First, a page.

Shipsearching, Mie Olise's awesome treehouse of an artwork at Honor Fraser gallery, stole the opening-night-in-Culver-City scene for me. You may be wondering, what's a treehouse of an artwork? Is that some newfangled whipper-snapper term for awesome? No, that would make me redundant.

A treehouse of an artwork is one you climb up and sit inside, as if hiding from the world below, with your trusty sleeping bag for comfort, while spying on the gallery-goers below through the spaces between wood slats.

Maybe “treehouse” isn't exactly the vibe it's going for, as the didactic says that Shipsearching speaks to the “intimate and poetic experience of being onboard a ship during a journey.” That it does, too. There's a picture of a sailboat projected inside the constructed space.

This work is so awesome you might even have to wait in line to experience it.

This work is so awesome you might even have to wait in line to experience it.

The didactic also tells us that “Shipsearching explores the intertwined nature of truth and fiction, history and memory, and the personal and the collective.”

The whole memory thing… it's remarkable how climbing up into a cozy fort-like space, even in the company of fancy artsy adults, brings you back to your childhood. Well, okay, I never had a fort or treehouse or sailboat to play in as a kid, but I totally always wanted one, and Shipsearching both brings back that longing and fulfills it. Now try to tell me you DON'T want to hit that up.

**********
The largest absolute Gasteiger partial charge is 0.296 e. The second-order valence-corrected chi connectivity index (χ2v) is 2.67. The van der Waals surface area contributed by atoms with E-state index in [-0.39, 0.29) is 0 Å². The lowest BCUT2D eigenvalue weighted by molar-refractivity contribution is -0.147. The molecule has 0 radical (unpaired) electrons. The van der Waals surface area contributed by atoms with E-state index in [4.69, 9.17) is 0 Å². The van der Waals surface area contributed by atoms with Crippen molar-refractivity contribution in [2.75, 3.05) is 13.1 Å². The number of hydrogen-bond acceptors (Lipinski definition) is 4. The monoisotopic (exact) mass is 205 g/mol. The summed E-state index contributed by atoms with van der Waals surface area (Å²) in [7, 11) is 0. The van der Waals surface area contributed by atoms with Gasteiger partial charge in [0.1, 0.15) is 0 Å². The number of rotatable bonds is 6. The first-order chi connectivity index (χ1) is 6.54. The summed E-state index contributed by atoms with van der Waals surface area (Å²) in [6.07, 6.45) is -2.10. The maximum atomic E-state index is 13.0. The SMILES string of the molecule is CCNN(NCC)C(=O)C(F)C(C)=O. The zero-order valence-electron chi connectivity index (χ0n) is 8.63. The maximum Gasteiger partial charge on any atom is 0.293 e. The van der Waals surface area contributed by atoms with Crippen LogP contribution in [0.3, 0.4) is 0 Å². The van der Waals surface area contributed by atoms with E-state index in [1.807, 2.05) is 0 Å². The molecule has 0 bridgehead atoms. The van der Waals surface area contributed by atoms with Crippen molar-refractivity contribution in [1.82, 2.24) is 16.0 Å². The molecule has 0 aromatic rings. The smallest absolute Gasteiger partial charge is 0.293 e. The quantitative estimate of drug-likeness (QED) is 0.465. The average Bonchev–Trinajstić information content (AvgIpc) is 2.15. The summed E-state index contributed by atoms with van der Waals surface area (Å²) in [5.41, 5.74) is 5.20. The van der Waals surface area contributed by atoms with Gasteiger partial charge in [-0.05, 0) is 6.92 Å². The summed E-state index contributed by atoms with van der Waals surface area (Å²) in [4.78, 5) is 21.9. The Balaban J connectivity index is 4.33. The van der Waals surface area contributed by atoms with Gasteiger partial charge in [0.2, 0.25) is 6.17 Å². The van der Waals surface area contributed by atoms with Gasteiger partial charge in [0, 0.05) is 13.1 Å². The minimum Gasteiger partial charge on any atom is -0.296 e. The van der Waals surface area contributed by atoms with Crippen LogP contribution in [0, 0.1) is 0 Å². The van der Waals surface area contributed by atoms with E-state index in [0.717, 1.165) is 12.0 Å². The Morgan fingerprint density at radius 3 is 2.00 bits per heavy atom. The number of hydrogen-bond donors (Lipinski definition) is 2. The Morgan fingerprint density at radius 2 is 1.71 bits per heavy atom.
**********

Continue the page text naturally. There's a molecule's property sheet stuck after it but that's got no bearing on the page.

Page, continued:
And on the note of fiction and memory, “Recrafting History: Nostalgia & Craft in the American Memory” at Taylor de Cordoba down the street is well worth checking out. Frohawk Two-Feathers' depictions of the (fictional) saga of the Frenglish Empire (yeah, you read that right) result in a witty and totally awesome-to-look-at set of drawings and paintings.

Credit: Frohawk Two-Feathers, courtesy Taylor de Cordoba

Credit: Frohawk Two-Feathers, courtesy Taylor de Cordoba

I haven't been able to wrap my head around the complete relationship between craft objects in the show, like Jen Pack's constructions of sheer fabric and thread, and Two-Feathers' more literal re-crafting of our knowledge of history, outside of the apparent play on the word “craft.” If you see the show and figure it out you can let me know.

Shipsearching is on view through Dec. 17 at Honor Fraser, 2622 S. La Cienaga Blvd., (310) 837-0191, See Frohawk Two-Feathers' work in “Recrafting History” through Dec. 22 at Taylor de Cordoba, 2660 S. La Cienega Blvd., (310) 559-9156,

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